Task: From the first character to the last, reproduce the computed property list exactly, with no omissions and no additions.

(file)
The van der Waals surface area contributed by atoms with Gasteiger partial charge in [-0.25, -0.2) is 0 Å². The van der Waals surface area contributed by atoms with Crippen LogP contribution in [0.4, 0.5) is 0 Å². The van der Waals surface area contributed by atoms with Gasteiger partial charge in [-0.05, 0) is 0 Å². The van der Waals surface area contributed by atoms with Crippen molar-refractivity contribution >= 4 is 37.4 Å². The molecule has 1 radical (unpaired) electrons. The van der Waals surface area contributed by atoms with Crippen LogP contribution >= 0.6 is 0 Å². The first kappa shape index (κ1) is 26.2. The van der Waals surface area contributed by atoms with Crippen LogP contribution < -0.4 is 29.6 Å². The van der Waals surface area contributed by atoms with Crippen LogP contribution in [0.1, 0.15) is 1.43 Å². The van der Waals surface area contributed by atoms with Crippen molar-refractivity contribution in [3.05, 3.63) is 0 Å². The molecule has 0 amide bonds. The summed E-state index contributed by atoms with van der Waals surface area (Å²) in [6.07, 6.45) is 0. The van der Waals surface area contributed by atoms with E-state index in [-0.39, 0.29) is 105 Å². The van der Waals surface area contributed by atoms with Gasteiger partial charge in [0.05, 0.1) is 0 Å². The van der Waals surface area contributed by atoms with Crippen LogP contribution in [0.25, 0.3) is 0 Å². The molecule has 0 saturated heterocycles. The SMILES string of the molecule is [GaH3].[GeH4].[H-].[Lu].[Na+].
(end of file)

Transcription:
The van der Waals surface area contributed by atoms with Gasteiger partial charge in [-0.25, -0.2) is 0 Å². The van der Waals surface area contributed by atoms with Crippen LogP contribution in [0.4, 0.5) is 0 Å². The van der Waals surface area contributed by atoms with Gasteiger partial charge in [-0.05, 0) is 0 Å². The van der Waals surface area contributed by atoms with Crippen molar-refractivity contribution >= 4 is 37.4 Å². The molecule has 1 radical (unpaired) electrons. The van der Waals surface area contributed by atoms with Crippen LogP contribution >= 0.6 is 0 Å². The first kappa shape index (κ1) is 26.2. The van der Waals surface area contributed by atoms with Crippen LogP contribution < -0.4 is 29.6 Å². The van der Waals surface area contributed by atoms with Crippen LogP contribution in [0.1, 0.15) is 1.43 Å². The van der Waals surface area contributed by atoms with Crippen molar-refractivity contribution in [3.05, 3.63) is 0 Å². The molecule has 0 amide bonds. The summed E-state index contributed by atoms with van der Waals surface area (Å²) in [6.07, 6.45) is 0. The van der Waals surface area contributed by atoms with E-state index in [-0.39, 0.29) is 105 Å². The van der Waals surface area contributed by atoms with Gasteiger partial charge in [0.05, 0.1) is 0 Å². The van der Waals surface area contributed by atoms with Crippen LogP contribution in [0.25, 0.3) is 0 Å². The molecule has 0 saturated heterocycles. The SMILES string of the molecule is [GaH3].[GeH4].[H-].[Lu].[Na+].